Dna Sequence Variations Mutation Andor Polymorphism

As noted earlier, only approx 5% of the approx 3 billion basepairs that constitute the human genome codes for proteins. Scientists have begun to understand the significance of the sequences that comprise the remaining 95%. One interesting aspect of these noncoding sequences is the amount of interindividual variation that these sequences exhibit. In some cases, these sequence variants are the result of mutation, the random alteration of DNA. When two or more sequence variants are present in a given population with a frequency of greater than 1%, then they are said to be polymorphic. At the molecular level, DNA polymorphism refers to differences in nucleotide sequences between two chromosomes at a particular genetic locus (Fig. 2A). A locus designates the position or location of a gene sequence on a chromosome; different versions of the gene at a particular locus are called alleles. Because autosomes contain two sets of chromosomes, each gene is present in two copies. Therefore, an individual can have two identical versions, or alleles, of a given gene, or can have different alleles. Homozygosity refers to having the same allele of a given gene present on both chromosomes; heterozygosity refers to having different alleles (Fig. 2B).

Genetic polymorphism is a normal occurrence, usually without grave consequences, that contributes to those traits that establish our individuality. The first types of polymorphism to be described were those that resulted in fragment length variations when DNA was digested with restriction endonucleases. These enzymes cleave DNA at specific recognition sites, producing smaller DNA fragments. Restriction fragment length polymorphisms (RFLP) occur when a restriction endonuclease recognition sequence varies between alleles at the same locus within an individual or between individuals at the same locus (Fig. 3). These variations are commonly referred to as sequence polymorphisms, because a single nucleotide within a particular DNA sequence is changed. A second type of polymorphism consists of hypervariable regions of DNA characterized by many copies of the same DNA sequence; these polymorphisms result in changes in the length of a particular sequence, as more copies are incorporated. Minisatellite sequences were the first of these types of polymorphism to be identified and are referred to as variable numbers of tandem repeats (VNTRs); VNTRs can be from 10 to 100 bp in length (Fig. 4) (11). Microsatellites, or short tandem repeats (STRs), consist of dinucleotide, trinucleotide, and tetranucleotide repetitive sequences distributed throughout the genome with a frequency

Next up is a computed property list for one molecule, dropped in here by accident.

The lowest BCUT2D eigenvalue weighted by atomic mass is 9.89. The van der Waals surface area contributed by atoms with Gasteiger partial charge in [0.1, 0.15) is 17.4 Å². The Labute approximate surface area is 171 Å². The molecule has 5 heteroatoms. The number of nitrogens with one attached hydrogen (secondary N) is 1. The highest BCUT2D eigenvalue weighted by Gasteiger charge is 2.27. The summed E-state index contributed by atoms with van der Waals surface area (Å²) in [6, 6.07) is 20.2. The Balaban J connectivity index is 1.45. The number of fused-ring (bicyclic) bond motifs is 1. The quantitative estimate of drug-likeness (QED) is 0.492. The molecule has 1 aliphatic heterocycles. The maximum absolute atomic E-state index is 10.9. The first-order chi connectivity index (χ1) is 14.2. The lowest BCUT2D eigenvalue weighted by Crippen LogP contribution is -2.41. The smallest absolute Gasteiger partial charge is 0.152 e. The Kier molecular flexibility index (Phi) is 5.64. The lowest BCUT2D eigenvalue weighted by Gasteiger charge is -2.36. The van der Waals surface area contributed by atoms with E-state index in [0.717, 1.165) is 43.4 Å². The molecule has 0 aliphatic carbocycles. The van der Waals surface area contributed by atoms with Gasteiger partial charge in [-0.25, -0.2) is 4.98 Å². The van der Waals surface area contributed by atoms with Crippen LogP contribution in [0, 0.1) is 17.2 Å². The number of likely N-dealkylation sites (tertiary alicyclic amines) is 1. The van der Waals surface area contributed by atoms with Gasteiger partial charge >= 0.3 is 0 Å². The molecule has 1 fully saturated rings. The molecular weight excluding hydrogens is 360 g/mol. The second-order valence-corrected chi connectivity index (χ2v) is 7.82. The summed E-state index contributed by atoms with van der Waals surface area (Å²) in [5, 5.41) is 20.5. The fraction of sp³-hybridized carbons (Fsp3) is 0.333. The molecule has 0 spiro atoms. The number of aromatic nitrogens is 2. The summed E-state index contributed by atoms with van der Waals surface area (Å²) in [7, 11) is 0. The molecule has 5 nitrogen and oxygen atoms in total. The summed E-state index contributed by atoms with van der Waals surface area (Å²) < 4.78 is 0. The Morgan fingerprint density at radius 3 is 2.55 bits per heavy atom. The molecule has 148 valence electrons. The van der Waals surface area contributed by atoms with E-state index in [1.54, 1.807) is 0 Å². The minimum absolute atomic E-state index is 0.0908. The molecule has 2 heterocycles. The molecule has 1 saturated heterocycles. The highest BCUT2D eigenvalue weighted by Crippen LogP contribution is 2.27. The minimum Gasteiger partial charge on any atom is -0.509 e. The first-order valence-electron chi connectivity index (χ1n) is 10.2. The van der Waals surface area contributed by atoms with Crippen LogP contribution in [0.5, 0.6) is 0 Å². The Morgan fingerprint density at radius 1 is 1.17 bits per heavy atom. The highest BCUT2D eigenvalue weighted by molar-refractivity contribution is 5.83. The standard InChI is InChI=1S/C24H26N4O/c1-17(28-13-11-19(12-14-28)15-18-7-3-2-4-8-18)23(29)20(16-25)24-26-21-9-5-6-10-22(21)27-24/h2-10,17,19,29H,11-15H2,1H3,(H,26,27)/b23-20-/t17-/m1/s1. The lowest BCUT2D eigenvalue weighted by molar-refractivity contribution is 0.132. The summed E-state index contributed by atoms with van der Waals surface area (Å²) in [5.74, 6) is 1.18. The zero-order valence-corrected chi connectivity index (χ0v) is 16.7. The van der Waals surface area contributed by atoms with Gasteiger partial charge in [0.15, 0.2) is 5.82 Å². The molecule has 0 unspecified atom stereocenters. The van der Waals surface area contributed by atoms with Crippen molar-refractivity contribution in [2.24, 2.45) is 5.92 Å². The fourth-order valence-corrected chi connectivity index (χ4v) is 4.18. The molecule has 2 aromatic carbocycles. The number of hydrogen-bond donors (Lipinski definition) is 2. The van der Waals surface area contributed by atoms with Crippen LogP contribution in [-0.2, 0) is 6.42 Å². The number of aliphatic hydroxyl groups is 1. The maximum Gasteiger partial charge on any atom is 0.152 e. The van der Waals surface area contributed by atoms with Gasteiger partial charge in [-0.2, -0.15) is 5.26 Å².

Fig. 3. Restriction fragment length polymorphism analysis for alleles 1 and 2 of a given genetic sequence. Allele 1 has restriction enzyme recognition sequences that are invariant (solid bar) and variant (*). This variant site is the site of the sequence polymorphism. When digested with the enzyme, 5.0-kb and 2.2-kb fragments are detected by gel electrophoresis and probe hybridization. In contrast, allele 2 contains only the two invariant sites. Thus, after restriction enzyme digestion, only a 7.2-kb fragment is detected.

Fig. 3. Restriction fragment length polymorphism analysis for alleles 1 and 2 of a given genetic sequence. Allele 1 has restriction enzyme recognition sequences that are invariant (solid bar) and variant (*). This variant site is the site of the sequence polymorphism. When digested with the enzyme, 5.0-kb and 2.2-kb fragments are detected by gel electrophoresis and probe hybridization. In contrast, allele 2 contains only the two invariant sites. Thus, after restriction enzyme digestion, only a 7.2-kb fragment is detected.

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Pregnancy Guide

Pregnancy Guide

A Beginner's Guide to Healthy Pregnancy. If you suspect, or know, that you are pregnant, we ho pe you have already visited your doctor. Presuming that you have confirmed your suspicions and that this is your first child, or that you wish to take better care of yourself d uring pregnancy than you did during your other pregnancies; you have come to the right place.

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